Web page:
Pursued both by vengeful French colonists and by the Stalinists, Ngo Van and his League comrades regroup outside Saigon and join the Workers’ Militia, a fighting unit created by the streetcar workers to combat the French while remaining independent of the Stalinists and nationalists.

1945-1946. In the South, the Vietminh kill every Trotskyist they can get their hands on, then attack the Cao Dai and Hoa Hao religious sects and other independent armed groups who are opposing the return of the French.
        In the North, Ho Chi Minh allies himself with the Chinese occupation troops in order to maintain his power, then welcomes the return of French troops in order to get rid of the Chinese. After killing virtually all the Trotskyists, he destroys all the other nationalist movements and radical tendencies, thereby establishing his total political power in the North and his total control over the resistance in the South.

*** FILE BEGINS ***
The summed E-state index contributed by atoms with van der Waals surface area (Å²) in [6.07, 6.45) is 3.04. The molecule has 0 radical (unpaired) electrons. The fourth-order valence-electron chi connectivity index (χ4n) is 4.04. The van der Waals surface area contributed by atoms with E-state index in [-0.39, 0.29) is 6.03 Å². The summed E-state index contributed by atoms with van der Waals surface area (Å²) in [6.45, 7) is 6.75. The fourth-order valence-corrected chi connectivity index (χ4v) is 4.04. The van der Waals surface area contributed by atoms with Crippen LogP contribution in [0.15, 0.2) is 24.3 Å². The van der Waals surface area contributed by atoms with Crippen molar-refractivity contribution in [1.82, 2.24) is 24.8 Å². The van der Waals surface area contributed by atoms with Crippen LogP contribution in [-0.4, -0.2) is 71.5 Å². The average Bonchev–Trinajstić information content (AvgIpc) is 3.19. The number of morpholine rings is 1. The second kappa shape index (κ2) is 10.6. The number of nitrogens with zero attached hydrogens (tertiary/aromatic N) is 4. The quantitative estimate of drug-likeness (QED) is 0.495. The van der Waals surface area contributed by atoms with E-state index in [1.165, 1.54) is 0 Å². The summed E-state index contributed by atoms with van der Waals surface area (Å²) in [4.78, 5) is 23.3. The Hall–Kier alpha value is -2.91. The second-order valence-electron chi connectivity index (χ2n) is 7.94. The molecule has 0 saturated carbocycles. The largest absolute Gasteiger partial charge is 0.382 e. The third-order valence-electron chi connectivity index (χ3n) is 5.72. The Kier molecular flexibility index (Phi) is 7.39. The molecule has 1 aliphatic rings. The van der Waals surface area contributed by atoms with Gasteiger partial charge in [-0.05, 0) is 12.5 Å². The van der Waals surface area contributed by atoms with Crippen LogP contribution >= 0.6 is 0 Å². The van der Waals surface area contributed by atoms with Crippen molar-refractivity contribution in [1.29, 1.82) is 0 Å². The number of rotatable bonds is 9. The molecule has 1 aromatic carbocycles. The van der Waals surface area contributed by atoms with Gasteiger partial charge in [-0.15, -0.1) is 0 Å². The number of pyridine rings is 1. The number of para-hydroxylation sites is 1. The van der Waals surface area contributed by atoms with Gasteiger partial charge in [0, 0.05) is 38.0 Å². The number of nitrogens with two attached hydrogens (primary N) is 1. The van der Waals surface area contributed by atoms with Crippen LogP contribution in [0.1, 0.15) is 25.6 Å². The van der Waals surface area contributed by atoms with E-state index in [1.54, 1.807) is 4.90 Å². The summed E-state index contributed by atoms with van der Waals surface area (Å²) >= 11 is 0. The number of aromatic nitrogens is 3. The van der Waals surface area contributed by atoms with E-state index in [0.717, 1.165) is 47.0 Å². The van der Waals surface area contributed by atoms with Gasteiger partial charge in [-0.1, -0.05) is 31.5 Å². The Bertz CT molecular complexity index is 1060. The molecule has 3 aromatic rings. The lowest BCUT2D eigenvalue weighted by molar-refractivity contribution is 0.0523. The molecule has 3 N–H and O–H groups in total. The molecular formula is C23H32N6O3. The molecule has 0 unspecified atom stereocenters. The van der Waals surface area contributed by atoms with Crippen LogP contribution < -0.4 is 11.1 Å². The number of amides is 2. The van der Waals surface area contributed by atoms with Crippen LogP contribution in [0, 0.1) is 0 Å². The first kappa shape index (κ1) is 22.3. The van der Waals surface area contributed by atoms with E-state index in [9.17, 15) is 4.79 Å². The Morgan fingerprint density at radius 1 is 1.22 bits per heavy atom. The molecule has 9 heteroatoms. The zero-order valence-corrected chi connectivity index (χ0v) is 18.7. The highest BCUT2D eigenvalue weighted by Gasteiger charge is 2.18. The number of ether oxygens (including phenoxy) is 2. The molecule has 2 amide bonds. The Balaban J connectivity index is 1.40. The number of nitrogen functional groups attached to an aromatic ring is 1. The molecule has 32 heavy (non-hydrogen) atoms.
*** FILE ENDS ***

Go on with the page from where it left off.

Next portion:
Thus it stands on the eve of the Thirty Year War.



Chronology from Ngo Van’s book In the Crossfire: Adventures of a Vietnamese Revolutionary (AK Press, 2010), prepared by Hélène Fleury and Ken Knabb.

In the Crossfire is a translation of Ngo Van’s Au pays de la Cloche fêlée (Paris: L’Insomniaque, 2000) and of excerpts from Ngo Van’s Au pays d’Héloïse (L’Insomniaque, 2005). It has been edited by Ken Knabb and Hélène Fleury and translated by Hélène Fleury, Hilary Horrocks, Ken Knabb and Naomi Sager.


[French translation of this text]